Pinguicula – the flypaper

Pinguicula sp. under the family of Lentibulariaceae, commonly known as butterwort, and means the little greasy one in Latin. It consists of about 50 species. It is greasy due to the slimy, sticky, and greasy touch of the leaves. “Ping” is not sticking to the common impression of carnivorous plants. They do not have the capability of killing large insects or small mammals with specialized and colorful leaves that differentiated into sophisticated traps. Pinguicula is found worldwide. Pinguicula mostly occurs in Mexico, the Caribbean, the southeastern United States, South America, and temperate North America. They also grow in the Arctic, temperate, and tropical areas of the world in acid or alkaline, wet or damp soil in a humid environment. Some species grow epiphytically on trees like ferns, orchids, or air plants.

Ping is a herbaceous perennial that has delicate colors such as green and pink, fragile rosettes, and bristle leaves terminating in a blunt point. The edge or margin of the leaves exhibits different degrees of rolling in that varying from green to yellowish-green to reddish in color. It has two forms, namely homophylous and heterophyllous. Most Pinguicula is homophyllous that having the same shape and size of the leaves throughout the entire growing period. On the other hand, heterophyllous Pinguicula has a different leaf shape before and after flowering. Pings produce beautiful flowers that form singly on straight leafless scapes or very long flower stalk. Their flower color ranges from shades of yellow, white, blue, and violet to purple.

Pinguicula can be propagated sexually through the cross-pollination of species. Manual cross-pollination can be tedious as the flowers of it is rather small, which often tear open the floral structures during manual pollination. However, successful pollination resulted in the mature seed pods in a week or two. Subsequently, the mature seed pods will then split open to release the seeds after four weeks. Butterwort can be propagated asexually through runners and leaf cuttings. After the plantlets have rooted, they can be separated from the mother plant. Regeneration of plantlets occurred with the removal of whole leaf treated with fungicides and keep the leaves beneath sphagnum moss, about one-third below the moss under high humidity and bright condition, temperature varies according to the species. The more succulent, thick, and watery the leaves, the higher the success rate.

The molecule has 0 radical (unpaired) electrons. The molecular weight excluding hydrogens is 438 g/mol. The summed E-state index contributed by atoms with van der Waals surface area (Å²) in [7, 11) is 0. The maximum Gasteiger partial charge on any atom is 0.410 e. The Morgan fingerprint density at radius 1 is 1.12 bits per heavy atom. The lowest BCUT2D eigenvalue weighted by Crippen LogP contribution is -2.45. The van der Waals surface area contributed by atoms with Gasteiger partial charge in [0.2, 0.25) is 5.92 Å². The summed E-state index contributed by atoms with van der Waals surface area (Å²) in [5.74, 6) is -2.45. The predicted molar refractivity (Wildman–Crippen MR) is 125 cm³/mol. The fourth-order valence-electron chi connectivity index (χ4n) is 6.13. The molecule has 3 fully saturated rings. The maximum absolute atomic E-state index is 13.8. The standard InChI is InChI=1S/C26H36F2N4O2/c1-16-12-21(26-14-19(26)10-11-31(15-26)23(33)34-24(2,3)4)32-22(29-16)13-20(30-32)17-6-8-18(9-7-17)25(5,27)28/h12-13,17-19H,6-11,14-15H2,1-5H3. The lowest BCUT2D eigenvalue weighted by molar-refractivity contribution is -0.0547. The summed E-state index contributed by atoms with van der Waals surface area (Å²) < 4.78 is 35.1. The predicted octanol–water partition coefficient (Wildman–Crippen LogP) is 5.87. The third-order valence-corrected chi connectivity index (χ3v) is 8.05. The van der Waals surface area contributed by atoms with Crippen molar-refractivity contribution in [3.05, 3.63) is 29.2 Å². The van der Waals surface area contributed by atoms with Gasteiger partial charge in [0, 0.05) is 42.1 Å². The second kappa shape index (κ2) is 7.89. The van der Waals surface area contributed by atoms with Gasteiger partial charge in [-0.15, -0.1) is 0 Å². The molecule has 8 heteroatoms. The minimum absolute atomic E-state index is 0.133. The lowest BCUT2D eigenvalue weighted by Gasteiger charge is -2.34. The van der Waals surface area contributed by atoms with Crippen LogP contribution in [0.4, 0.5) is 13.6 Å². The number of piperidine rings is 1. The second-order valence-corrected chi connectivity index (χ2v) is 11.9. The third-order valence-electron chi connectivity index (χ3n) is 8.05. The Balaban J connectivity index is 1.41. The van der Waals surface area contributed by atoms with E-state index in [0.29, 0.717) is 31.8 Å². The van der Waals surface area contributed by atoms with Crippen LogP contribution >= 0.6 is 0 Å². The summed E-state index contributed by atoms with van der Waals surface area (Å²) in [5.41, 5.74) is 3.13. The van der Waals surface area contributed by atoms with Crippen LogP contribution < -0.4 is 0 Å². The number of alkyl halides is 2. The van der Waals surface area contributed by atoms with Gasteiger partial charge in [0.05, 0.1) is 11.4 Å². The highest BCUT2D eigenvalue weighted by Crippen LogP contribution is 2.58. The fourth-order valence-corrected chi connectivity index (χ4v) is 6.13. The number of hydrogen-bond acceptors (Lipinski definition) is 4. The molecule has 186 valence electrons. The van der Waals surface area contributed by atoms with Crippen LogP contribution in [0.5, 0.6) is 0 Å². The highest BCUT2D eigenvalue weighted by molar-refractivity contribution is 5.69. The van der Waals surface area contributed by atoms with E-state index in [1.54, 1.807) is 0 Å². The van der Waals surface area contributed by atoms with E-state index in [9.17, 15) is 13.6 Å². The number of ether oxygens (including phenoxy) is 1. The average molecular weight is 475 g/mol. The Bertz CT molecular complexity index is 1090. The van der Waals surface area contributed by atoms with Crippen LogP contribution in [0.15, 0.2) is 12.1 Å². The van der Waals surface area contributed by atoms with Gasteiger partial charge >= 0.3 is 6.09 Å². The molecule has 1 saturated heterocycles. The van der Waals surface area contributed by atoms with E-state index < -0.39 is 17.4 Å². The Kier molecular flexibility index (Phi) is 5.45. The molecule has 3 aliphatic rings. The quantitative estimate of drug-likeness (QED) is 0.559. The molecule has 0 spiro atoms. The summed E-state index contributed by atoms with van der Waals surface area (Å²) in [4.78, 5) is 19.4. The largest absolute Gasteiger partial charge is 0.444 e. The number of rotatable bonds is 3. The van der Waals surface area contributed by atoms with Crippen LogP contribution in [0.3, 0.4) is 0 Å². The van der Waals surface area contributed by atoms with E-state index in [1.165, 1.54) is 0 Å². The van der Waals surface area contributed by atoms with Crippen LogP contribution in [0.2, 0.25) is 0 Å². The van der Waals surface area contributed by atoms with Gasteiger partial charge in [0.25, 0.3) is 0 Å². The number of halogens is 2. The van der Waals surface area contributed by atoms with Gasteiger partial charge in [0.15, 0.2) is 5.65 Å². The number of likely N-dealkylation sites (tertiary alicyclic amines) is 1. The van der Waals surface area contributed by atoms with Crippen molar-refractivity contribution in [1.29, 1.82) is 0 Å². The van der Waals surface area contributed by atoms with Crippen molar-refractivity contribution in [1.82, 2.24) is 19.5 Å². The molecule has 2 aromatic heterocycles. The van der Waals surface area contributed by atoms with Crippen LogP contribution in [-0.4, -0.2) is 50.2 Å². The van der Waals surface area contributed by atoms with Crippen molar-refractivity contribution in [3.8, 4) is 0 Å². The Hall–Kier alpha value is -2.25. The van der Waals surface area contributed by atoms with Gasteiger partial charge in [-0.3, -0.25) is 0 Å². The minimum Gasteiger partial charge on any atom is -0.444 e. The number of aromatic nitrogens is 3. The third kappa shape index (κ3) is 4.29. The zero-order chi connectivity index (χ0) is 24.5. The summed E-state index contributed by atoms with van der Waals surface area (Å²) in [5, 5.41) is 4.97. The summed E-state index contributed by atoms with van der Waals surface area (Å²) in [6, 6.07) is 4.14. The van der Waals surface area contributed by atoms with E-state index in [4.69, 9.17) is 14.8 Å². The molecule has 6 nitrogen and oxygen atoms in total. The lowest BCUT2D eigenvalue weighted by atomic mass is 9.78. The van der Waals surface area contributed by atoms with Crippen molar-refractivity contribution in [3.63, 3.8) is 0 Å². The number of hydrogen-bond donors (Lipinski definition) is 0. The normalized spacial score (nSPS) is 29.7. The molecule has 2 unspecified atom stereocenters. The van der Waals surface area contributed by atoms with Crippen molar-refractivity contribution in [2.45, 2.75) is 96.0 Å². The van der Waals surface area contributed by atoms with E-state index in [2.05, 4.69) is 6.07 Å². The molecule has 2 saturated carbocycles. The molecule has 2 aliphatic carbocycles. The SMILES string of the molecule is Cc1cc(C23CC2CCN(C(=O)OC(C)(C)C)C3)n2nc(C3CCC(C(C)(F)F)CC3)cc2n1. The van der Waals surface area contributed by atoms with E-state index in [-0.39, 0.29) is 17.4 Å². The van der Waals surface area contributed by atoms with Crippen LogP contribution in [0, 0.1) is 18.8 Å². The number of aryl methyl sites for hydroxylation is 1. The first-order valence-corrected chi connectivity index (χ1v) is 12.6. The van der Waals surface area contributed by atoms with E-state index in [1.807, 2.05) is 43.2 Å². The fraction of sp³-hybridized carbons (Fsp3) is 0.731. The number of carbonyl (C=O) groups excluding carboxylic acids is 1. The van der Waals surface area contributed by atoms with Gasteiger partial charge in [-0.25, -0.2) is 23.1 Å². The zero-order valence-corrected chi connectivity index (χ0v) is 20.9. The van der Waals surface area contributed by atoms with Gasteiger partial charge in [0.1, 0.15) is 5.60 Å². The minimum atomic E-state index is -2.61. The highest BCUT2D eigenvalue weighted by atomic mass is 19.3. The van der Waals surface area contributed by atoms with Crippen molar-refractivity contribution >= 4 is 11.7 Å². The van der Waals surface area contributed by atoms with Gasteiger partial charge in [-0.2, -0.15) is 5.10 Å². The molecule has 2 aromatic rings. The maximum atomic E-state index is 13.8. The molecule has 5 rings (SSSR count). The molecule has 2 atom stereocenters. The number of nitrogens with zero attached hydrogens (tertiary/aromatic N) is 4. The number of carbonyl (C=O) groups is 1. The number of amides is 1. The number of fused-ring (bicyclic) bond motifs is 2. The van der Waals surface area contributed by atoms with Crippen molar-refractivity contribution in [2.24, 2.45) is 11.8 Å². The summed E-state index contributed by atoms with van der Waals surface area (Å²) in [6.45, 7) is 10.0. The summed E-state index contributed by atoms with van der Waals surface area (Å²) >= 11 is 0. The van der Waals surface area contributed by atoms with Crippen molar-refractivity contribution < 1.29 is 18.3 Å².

Most Pinguicula species favor moist to very wet acidic soil in high humidity that protected from direct sunlight. Greenhouse with artificial light or indirect sunlight works well for it. As compared to other carnivorous plants, some species of butterwort prefer an alkaline substrate rather than acidic. For hobbyists or home growers, it can be fed with small insects manually such as gnats and tiny springtails. Wingless fruit flies or small ants, or occasionally apply bits of dried insects to their leaves also accepted. The old and brown leaves usually dissolve simply and can be trimmed away. To grow Pinguicula, it’s important to know which division of the butterworts belong to, namely, temperate, tropical, as well as hybrids of temperate and tropical. Temperate butterworts can survive long, cold winters by dying down to small, cone-shaped hibernacula, gemmae, a cone-shaped bud, which commonly known as resting buds. The buds are another alternative for propagating it in which the small baby buds are produced around the base of the mother bud during late winter. For tropical pings, they can survive in a tropical climate that requires a change of forms. When there is warm most of the year and fewer raindrops, the butterwort will turn succulent with large and sticky leaves. A few temperate butterworts occasionally produce a natural hybrid that none is known among warm temperate and tropical species. This might due to artificial hybridization in cultivation for ornamental purposes.